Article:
During Spoleto Festival USA’s 2017 season, longtime dancers and newbies alike will have the opportunity to take part in four unique master classes given by the Festival’s visiting artists. Company Wang Ramirez (of Monchichi), for instance, will lead attendees through a dance class on May 25 exploring the duo’s singular blend of breaking, contemporary movement technique, and martial arts. And while that class is geared toward intermediate or pre-professional dancers, those with absolutely no experience don’t have to miss out.

On Saturday, June 10, Israeli choreographer Hillel Kogan (of We Love Arabs) will introduce non-dancers to the world of Gaga. No, not like Lady Gaga. Rather, Gaga is a dance-world term for a movement practice created by Ohad Naharin in the 1990s. So who is this Naharin? For one, he’s the artistic director of Batsheva Dance Company, a troupe based in Tel Aviv that is widely considered one of the world’s best. In the last 30 years, Naharin has earned a place in dance history as one of the field’s most prominent leaders—a true mover and shaker (groan-inducing pun intended).

(From left) Ohad Naharin; members of Batsheva Dance Company in Naharin's newest piece, Last Work (Photos by Michal Chelbin (left) and Gadi Dagon)

From left: Ohad Naharin; members of Batsheva Dance Company in Naharin’s Last Work  (Photos by Michal Chelbin [left] and Gadi Dagon)

Interest piqued? Just this week, a new documentary called Mr. Gaga received a limited release in New York. It opens next week in California, and later this month and the following in New Mexico, Washington, and Illinois. Here’s a trailer:

So how exactly does this connect to Kogan’s master class on June 10? Well, Kogan has worked with closely with Naharin for a long time. In fact, three of Spoleto Festival USA’s six dance productions—We Love Arabs, OCD Love, and W H A L E—are rooted in Gaga technique. Kogan, specifically, performed with the Batsheva Ensemble in the ’90s, served as Naharin’s assistant choreographer, and since 2005, has been the rehearsal director of the Batsheva Ensemble. He’s also one of few dance teachers specifically tapped to lead Gaga classes—which are, safe to say, not available in Charleston every day.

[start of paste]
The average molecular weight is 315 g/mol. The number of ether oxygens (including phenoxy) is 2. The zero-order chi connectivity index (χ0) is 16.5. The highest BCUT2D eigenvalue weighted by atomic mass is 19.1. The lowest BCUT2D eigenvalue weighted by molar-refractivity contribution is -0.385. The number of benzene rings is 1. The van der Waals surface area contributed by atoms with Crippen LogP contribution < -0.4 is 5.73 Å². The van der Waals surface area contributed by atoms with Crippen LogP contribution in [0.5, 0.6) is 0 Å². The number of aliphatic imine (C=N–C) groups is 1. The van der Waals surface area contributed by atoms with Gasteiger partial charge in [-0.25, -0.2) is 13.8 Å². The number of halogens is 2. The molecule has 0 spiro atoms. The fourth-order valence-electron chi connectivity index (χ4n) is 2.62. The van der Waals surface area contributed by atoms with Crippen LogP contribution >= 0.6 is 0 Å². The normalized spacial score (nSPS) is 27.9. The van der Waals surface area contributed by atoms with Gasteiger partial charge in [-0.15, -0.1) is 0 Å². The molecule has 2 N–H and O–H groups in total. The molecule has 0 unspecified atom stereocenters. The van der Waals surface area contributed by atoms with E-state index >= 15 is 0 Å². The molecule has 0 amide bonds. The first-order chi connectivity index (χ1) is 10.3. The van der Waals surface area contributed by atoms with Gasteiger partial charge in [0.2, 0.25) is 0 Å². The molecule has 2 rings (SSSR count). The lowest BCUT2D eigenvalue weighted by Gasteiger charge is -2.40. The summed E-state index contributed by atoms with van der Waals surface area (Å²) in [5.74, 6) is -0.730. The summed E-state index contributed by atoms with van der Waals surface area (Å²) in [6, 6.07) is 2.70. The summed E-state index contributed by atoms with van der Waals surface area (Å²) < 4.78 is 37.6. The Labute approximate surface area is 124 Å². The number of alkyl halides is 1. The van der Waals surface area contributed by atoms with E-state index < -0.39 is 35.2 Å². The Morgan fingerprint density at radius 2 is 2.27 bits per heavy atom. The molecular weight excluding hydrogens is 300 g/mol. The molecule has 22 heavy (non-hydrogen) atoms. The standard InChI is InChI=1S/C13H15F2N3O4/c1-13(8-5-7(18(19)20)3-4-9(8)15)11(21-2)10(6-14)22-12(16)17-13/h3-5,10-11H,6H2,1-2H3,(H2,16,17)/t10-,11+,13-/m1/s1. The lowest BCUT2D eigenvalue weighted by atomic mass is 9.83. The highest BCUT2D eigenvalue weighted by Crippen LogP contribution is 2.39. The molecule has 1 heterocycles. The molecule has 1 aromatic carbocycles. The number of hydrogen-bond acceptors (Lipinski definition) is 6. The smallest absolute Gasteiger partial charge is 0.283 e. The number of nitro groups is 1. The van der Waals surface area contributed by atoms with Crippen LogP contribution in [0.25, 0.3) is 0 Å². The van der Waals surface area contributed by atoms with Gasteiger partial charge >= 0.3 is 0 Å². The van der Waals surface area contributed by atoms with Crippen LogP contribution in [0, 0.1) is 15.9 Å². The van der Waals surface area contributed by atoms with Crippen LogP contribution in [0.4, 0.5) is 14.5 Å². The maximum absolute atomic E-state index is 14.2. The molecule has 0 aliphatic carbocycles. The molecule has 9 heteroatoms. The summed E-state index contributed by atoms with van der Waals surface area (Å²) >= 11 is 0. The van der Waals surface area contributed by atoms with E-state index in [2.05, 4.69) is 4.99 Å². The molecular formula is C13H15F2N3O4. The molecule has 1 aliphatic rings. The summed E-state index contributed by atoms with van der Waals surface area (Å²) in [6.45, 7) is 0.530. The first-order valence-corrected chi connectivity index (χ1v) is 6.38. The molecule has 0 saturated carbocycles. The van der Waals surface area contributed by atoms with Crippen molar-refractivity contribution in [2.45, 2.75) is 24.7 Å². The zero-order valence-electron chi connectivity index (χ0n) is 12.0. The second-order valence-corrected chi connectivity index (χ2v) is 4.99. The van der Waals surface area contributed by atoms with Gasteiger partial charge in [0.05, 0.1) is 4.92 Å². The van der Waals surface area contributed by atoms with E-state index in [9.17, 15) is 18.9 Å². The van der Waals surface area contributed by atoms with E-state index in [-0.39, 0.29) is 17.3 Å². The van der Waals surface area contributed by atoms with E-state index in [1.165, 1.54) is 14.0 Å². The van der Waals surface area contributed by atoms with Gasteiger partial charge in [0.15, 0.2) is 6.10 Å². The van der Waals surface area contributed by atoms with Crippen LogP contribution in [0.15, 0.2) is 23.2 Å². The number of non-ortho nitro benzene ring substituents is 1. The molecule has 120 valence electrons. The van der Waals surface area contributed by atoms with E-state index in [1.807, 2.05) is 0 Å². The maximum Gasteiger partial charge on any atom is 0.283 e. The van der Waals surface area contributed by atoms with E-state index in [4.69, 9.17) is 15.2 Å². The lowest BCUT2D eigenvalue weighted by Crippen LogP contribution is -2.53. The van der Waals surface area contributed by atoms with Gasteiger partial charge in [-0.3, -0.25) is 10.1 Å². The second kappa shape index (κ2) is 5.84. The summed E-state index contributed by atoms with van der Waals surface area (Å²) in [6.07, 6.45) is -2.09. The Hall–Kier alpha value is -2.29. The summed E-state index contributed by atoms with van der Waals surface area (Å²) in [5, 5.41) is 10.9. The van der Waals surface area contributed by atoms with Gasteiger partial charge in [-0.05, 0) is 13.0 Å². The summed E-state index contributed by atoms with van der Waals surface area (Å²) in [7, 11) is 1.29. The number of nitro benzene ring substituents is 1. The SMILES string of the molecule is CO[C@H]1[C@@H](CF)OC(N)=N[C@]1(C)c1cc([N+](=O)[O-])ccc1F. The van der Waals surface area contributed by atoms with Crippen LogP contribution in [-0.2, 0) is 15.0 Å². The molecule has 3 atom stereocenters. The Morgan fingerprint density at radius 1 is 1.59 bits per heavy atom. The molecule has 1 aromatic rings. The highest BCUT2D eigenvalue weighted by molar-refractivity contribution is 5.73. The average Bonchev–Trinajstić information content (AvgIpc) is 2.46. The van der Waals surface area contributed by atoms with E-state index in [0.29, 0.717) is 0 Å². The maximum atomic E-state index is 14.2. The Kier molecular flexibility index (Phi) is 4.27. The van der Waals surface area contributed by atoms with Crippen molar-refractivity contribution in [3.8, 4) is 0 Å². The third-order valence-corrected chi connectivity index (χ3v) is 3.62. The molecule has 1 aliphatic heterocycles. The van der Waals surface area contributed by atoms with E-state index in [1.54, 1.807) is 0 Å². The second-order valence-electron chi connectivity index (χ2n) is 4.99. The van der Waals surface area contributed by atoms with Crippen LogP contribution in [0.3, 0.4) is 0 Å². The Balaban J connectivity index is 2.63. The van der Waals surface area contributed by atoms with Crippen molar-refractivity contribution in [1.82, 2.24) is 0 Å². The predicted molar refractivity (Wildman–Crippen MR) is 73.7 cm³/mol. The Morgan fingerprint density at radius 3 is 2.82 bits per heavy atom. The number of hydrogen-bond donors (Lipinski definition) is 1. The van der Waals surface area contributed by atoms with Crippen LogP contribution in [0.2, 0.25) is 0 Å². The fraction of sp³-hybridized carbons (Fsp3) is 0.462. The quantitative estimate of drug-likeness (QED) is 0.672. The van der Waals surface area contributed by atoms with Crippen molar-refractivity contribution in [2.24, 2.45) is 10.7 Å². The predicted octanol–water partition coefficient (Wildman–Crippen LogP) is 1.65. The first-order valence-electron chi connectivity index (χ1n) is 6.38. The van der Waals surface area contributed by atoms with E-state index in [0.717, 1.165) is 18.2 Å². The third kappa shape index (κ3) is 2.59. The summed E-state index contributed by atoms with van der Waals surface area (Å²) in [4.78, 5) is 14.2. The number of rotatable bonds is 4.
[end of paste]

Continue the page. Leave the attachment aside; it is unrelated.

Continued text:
Hillel Kogan in We Love Arabs (Photo by Gadi Dagon)

While some Gaga classes are used as the training method for pros, here’s what to expect at Kogan’s Gaga/people session—open to everyone, ages 16 and older—regardless of their experience:

Gaga/people classes last for one hour. Teachers guide the participants using a series of evocative instructions that build one on top of the other. Rather than copying a particular movement, each participant actively explores these instructions, discovering how he or she can interpret the information and perform the task at hand. Gaga/people classes offer a creative framework for participants to connect to their bodies and imaginations, increase their physical awareness, improve their flexibility and stamina, and experience the pleasure of movement in a welcoming, accepting atmosphere.

Ready to move? Get more details on Kogan’s class and sign up HERE.


At top: Hillel Kogan and Adi Boutrous in Kogan’s We Love Arabs (Photo by Gadi Dagon)